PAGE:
Information About Settling A Case In New York Surrogate’s Court

There are many different proceedings in the Surrogate’s Court.  Such matters include the following:  probate proceedings, administration proceedings, accounting proceedings, and kinship hearings to name a few.  It is not uncommon in these cases for there to be estate litigation or controversies regarding the issues being presented to the Court.  For example, when a Last Will and Testament is being offered for probate it is possible that an interested party may contest the Will.

Similarly, when a person dies intestate and someone files an administration proceeding to be appointed as the estate administrator, questions may arise as to the kinship of the decedent.  There may even be a necessity to hold a kinship hearing to resolve this question.  There may also be a dispute as to which family member should be appointed as the administrator.  The New York Probate Lawyer Blog has posted many articles regarding probate and administration matters and various types of Surrogate’s Court litigation.

The vast majority of contested and litigated matters in the Court are ultimately settled between the interested parties. New York Civil Practice Law and Rules Section 2104 entitled “Stipulations” contains requirements for stipulations to be enforceable.  Settlements are favored by the Court and are usually advantageous to the individuals involved in a case.  There are many reasons that favor a negotiated settlement.  First and foremost, the outcome of litigation is typically uncertain.  Therefore, rather than risk an all or nothing approach, each side ultimately accepts a resolution that provides them with a benefit although somewhat less than what might have been received if the case was ultimately won.  This avoids the risk of a total loss.  Also, Court proceedings can be exceedingly lengthy.  The time for a matter to progress through the judicial system can take years.  Sometimes it is better to accept an early resolution rather than wait for an extended period of time to reach an uncertain result.  Estate settlement may be delayed.

As noted earlier in this post, the Courts encourage the parties to engage in settlement talks and will make certain settlement agreements are enforced.  This is because a premium is placed upon ending litigation.  The Surrogate or the Court attorney assigned to a case will meet with the parties and try to obtain a compromise.  There may even be Court recommended mediators who have all the parties meet to talk about a possible resolution.  Recently, I represented a party where there were competing claims for the appointment of the estate administrator.  We were able to solve this issue through mediation.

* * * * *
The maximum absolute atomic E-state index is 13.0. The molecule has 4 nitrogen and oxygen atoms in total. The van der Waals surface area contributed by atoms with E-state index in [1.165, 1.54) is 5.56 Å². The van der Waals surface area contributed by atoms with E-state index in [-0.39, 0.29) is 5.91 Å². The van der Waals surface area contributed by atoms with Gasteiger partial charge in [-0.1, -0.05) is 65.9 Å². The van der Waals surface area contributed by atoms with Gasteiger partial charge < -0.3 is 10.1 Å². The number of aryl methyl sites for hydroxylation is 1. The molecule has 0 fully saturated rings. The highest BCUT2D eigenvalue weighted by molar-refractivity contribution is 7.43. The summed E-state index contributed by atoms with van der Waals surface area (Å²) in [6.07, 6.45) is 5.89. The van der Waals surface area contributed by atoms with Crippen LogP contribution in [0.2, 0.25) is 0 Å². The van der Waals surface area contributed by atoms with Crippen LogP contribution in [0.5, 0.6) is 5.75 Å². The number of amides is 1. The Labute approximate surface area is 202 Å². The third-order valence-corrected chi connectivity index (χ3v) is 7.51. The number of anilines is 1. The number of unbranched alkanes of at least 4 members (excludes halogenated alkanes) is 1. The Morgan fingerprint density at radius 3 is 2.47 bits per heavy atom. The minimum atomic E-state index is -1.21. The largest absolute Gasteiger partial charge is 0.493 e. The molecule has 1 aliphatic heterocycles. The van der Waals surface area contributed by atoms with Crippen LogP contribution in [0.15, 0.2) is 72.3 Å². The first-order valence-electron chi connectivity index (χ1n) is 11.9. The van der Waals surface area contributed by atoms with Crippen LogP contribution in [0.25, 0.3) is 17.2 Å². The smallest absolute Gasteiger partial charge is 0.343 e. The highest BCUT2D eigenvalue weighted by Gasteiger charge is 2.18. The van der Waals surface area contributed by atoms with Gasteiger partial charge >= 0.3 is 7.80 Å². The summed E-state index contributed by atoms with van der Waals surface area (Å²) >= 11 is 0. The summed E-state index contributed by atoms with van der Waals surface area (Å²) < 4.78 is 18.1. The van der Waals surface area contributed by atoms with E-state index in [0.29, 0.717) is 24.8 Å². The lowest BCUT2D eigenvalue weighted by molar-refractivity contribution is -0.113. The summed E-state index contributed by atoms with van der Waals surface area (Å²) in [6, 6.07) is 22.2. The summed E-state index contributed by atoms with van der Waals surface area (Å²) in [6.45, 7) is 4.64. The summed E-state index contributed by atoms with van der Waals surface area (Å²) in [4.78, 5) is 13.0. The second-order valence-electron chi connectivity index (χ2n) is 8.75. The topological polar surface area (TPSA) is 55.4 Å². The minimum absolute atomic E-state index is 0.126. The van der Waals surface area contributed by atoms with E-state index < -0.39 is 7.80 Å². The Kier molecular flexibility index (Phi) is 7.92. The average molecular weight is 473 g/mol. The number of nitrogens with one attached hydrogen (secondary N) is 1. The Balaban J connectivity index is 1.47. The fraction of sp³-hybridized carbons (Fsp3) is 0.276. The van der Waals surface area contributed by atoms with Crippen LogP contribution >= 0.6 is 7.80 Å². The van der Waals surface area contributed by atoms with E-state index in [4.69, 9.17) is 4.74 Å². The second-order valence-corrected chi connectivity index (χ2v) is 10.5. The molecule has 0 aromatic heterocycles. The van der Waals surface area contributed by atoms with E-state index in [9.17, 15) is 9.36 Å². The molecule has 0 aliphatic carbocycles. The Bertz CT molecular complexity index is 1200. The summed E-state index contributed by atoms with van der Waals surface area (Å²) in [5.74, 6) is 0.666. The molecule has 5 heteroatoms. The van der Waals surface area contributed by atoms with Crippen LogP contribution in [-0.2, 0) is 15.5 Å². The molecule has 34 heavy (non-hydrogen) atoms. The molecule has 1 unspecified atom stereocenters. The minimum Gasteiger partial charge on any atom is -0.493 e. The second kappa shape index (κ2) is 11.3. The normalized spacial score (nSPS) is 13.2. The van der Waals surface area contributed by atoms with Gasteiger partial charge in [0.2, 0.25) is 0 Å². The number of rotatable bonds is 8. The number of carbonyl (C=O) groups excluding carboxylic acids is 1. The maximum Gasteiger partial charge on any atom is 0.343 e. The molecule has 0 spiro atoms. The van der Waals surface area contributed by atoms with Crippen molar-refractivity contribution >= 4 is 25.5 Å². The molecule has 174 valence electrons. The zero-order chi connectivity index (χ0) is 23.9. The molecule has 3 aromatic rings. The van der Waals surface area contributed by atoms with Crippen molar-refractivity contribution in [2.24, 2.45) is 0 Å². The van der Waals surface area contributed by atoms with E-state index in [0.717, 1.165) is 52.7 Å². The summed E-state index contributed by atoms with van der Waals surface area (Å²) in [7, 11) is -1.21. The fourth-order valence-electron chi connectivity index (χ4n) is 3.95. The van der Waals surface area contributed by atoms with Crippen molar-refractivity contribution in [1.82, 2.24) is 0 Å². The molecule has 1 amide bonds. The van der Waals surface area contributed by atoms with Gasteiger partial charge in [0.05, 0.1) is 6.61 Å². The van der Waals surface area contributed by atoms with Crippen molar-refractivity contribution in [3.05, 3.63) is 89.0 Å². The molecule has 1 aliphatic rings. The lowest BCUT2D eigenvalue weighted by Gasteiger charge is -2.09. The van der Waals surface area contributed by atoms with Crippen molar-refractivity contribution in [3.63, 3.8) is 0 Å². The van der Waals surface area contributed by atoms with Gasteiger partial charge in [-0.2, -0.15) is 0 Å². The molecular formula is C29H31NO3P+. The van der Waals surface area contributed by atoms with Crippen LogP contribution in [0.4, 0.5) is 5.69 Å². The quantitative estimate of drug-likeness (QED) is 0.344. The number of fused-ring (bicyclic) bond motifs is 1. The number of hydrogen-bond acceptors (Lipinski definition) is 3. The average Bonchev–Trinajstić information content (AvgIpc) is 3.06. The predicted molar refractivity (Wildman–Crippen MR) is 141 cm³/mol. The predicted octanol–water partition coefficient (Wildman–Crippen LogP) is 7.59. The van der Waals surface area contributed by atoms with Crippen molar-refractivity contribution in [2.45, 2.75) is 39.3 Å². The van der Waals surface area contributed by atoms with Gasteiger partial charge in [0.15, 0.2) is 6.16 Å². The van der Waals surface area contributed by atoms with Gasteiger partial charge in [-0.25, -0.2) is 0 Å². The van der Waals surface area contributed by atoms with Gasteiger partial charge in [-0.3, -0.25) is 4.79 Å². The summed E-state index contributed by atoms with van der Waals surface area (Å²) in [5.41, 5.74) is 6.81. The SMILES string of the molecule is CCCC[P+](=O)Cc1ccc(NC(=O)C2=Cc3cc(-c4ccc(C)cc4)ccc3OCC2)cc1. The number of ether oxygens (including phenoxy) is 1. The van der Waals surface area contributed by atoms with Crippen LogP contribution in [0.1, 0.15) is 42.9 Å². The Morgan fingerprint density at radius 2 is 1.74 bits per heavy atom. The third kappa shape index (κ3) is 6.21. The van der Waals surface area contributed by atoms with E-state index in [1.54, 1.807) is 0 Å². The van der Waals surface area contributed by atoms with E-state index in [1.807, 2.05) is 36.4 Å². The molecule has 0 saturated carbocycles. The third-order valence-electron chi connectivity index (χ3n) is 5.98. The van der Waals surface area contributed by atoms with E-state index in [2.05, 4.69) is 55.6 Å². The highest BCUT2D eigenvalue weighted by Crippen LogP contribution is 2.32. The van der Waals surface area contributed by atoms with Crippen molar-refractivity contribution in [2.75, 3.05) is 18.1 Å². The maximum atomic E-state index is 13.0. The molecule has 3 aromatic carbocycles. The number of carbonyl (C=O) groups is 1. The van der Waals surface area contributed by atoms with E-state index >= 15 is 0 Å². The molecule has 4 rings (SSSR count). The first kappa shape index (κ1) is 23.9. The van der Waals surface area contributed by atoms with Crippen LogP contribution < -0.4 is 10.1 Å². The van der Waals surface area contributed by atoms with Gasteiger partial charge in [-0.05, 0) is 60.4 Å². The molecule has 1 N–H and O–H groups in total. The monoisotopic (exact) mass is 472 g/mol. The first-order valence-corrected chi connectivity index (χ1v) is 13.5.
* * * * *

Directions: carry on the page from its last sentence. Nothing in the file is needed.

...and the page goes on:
While there are occasions where a Court may void a settlement or deem it unenforceable, these situations are rare.  Essentially, it must be demonstrated that the parties were somehow misled or made a material mistake or the agreement was entered into without authority.  A party will usually be bound by his agreement unless good cause is shown to revoke or change it.  Thus, it is important to make certain that any settlement includes all of the terms and conditions that are vital to protect a party’s interests.

Stipulations and agreements may concern the ultimate resolution of a case or just a procedural issue such as the date for a trial or deposition or an issue as to the evidence to be presented by the parties.  A recent Manhattan estate case decided by Manhattan Surrogate Nora Anderson on March 5, 2020 entitled Matter of Estate of Hassine concerned an application to vacate pre-trial stipulations entered into by the parties.

In Hassine, proceedings were pending in the Court to settle the account of the estate executor and also to have the executor removed and a new fiduciary appointed.  The parties had previously entered into stipulations concerning a statement of facts and issues.  One of the parties sought to vacate the stipulations claiming that they were entered into by mistake because they believed their prior attorney had made certain changes to the stipulation which were never incorporated into the final agreement.

The Court refused to vacate the stipulation on this ground since the claim of mistake was vague and the issue could have been resolved earlier.  The Court noted that good cause to void the stipulation was not demonstrated.  It was also found that the prior attorneys had the requisite authority to enter into the stipulation.

As an estate litigation attorney, I have facilitated many resolutions for my clients’ benefit by stipulation and settlement.  Negotiating these agreements can be complex but the result can be beneficial to all the parties involved.  Nevertheless, sometimes it is necessary to continue litigation to protect someone’s rights.  I will not hesitate to vigorously do so.  Call me now for a free review of your estate case.  We provide reasonable and flexible fee arrangements and personal representation.

New York Trusts and Estates Attorney Jules Martin Haas has helped many clients over the past 40 years resolve issues relating to Guardianship and probate and estate settlement throughout New York City including the Bronx, Queens, Brooklyn, Manhattan, Nassau and Suffolk County. If you or someone you know has any questions regarding these matters, please contact me at (212) 355-2575 for an initial free consultation.

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